Lithuania passes law, giving green light to open Taiwan office

10/01/2021 09:38 PM
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Aušrinė Armonaitė, Lithuania
Aušrinė Armonaitė, Lithuania's economy and innovation minister. From Aušrinė Armonaitė's Twitter

London, Oct. 1 (CNA) Lithuania's parliament on Thursday passed a legal revision that gave the green light to the country to open a representative office in a country like Taiwan with which the Baltic state does not have formal diplomatic relations.

The amendment passed will be used by Lithuania as the legal basis for establishing an economic and trade office in Taiwan.

Aušrinė Armonaitė, Lithuania's economy and innovation minister, said the move by the parliament will allow the country to explore overseas business opportunities by forging closer economic ties with countries such as Taiwan.

Lithuania is looking forward to enhancing cooperation in high tech and innovation with these countries, Armonaitė said.

In July, Lithuania announced a plan to open a representative office in Taiwan, pending the establishing of a legal basis for the move.

Armonaitė said Lithuania sees many untapped opportunities in East Asia and Southeast Asia, and it has been keen to develop investment and trade ties with Taiwan, South Korea, Singapore, Indonesia, and other economies in the region.

After the law was amended, Lithuania's Ministry of the Economy and Innovation began the process to select an appropriate person to head the office in Taiwan.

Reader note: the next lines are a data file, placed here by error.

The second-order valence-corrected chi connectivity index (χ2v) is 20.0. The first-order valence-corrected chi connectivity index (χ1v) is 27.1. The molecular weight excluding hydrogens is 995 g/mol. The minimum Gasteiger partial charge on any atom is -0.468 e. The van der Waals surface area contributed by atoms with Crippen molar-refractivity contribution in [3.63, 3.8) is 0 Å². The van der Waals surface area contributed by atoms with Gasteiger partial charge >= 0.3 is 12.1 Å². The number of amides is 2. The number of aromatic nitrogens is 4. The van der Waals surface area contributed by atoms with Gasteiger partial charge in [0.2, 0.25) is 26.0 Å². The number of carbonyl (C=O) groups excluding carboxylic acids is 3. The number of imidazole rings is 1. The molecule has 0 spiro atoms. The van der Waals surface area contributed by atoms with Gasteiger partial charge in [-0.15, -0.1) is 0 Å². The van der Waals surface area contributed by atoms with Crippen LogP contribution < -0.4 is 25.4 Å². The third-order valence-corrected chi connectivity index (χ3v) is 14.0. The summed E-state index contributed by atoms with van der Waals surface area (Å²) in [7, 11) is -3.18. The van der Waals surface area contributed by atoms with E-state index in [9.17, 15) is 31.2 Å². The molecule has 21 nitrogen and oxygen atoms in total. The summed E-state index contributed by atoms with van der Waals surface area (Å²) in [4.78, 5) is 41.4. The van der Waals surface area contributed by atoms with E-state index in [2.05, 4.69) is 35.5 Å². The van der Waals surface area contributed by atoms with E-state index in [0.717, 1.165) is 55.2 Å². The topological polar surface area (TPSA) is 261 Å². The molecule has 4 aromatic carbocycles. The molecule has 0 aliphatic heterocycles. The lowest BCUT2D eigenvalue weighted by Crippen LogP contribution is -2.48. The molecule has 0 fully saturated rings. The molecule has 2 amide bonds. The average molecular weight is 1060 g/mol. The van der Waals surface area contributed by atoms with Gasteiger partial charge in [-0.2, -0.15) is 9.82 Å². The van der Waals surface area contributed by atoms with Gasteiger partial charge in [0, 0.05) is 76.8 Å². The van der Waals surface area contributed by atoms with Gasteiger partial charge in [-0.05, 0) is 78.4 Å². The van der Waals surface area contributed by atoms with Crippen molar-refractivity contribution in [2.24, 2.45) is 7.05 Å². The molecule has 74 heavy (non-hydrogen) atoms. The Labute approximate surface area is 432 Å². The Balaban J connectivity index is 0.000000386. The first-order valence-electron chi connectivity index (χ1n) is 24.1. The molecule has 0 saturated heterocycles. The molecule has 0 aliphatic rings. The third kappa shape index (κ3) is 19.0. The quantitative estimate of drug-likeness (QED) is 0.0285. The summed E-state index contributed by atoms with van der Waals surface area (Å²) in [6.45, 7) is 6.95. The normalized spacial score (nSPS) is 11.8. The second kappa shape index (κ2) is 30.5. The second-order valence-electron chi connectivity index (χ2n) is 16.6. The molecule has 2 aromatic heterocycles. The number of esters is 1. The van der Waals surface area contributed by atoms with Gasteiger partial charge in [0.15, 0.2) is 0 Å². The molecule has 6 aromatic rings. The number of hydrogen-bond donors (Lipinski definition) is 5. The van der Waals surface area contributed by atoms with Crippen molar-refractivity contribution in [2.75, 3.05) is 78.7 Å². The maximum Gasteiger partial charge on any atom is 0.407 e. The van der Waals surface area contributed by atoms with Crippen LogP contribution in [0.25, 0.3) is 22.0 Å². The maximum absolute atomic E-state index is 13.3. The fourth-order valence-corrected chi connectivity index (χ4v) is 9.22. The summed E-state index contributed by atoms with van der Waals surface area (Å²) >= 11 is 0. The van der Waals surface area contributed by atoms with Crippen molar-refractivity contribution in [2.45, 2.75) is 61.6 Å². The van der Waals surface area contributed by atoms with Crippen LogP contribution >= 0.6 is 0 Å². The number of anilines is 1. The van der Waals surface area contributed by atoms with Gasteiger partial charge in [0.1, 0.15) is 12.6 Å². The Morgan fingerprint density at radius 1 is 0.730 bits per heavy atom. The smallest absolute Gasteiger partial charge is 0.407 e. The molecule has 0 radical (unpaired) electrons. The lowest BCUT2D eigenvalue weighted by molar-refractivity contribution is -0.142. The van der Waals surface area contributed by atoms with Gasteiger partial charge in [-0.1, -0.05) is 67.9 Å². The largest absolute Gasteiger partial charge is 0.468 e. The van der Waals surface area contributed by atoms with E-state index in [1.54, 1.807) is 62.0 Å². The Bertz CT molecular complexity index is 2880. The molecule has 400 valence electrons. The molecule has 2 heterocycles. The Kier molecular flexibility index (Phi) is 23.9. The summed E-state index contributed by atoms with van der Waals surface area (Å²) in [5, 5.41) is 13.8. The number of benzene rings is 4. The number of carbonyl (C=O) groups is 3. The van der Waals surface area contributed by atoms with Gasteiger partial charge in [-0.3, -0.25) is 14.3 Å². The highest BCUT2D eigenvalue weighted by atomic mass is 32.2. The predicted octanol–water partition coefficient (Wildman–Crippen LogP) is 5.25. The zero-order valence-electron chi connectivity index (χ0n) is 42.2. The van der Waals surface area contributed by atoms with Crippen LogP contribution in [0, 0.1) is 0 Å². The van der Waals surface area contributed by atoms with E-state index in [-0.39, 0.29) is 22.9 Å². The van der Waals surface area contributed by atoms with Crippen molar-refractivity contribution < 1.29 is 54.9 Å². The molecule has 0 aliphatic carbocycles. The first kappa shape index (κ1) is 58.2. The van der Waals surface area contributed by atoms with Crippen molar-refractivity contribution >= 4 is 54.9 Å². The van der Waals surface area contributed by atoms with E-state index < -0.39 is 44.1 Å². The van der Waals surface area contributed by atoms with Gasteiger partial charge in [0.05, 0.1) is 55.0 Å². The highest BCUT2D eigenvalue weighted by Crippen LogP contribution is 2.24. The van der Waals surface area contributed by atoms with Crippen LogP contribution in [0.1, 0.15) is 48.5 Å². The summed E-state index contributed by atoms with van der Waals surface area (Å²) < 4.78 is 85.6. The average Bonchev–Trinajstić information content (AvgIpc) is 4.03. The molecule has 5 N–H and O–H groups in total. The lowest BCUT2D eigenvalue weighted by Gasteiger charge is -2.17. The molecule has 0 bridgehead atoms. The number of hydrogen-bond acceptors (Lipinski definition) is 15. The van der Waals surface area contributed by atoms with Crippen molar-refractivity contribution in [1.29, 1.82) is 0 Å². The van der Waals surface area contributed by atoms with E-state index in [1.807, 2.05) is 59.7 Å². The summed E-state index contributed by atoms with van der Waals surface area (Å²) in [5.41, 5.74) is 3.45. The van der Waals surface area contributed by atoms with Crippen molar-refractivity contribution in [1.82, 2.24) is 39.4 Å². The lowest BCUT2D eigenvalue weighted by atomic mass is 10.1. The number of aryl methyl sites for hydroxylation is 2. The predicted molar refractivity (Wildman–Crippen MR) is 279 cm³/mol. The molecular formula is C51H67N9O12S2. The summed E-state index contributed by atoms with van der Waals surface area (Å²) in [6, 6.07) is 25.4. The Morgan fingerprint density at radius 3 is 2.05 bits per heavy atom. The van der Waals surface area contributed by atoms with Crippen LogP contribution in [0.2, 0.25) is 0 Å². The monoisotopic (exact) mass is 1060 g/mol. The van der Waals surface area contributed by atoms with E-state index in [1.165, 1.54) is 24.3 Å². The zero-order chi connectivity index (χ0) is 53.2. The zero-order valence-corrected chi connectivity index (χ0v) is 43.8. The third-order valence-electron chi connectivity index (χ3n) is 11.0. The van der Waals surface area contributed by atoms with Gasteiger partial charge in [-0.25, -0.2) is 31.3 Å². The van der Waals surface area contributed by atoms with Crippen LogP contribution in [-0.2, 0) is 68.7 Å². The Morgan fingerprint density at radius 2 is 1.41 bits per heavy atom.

In an interview with CNA in August, Armonaitė said her ministry will be in charge of the trade office in Taiwan.

The new office is expected to open by the end of 2021 and could be named the "Lithuanian Representative Office" or the "Lithuanian Trade Representative Office," Lithuania's vice foreign minister Mantas Adomėnas said in August.

China has been unhappy with Lithuania's move to improve its ties with Taiwan, especially its move to allow Taiwan to use the word "Taiwan" in the name of its office in Vilnius rather than the typical "Taipei" because of the international legitimacy the name might convey.

Armonaitė said, however, that many other members of the European Union have already opened an office in Taiwan, and Lithuania will do the same.

Currently, the EU is Taiwan's fifth largest market, while Taiwan is the EU's sixth largest trading partner in Asia, according to Armonaitė.

Taiwan's Ministry of Foreign Affairs (MOEA) said after Lithuania's passage of the amendment that it was delighted to see another step forward taken to improve bilateral ties.

On July 20, Foreign Minister Joseph Wu (吳釗燮) announced that Taiwan would open a representative office in Lithuania to expand its relations with the Baltic state and other Central European countries.

The office, to be named "The Taiwanese Representative Office in Lithuania," will be located in Vilnius, Lithuania's capital, but Wu did not disclose when the office might be opened.

MOFA spokeswoman Joanne Ou (歐江安) said Friday that Taiwan and Lithuania have already had good exchanges, referring to an online B2B trade conference held on Sept. 15.

Kung Ming-hsin (龔明鑫), who heads Taiwan's National Development Council (NDC), will lead a 65-member trade delegation to Slovakia, the Czech Republic and Lithuania, departing on Oct. 20, to seek business opportunities in the three countries.

In late September, Lithuania pledged to donate 235,900 doses of the AstraZeneca vaccine to Taiwan after its earlier donation of 20,000 doses of the vaccine in July.

(By Chen Yun-yu, Chung Yu-chen and Frances Huang)


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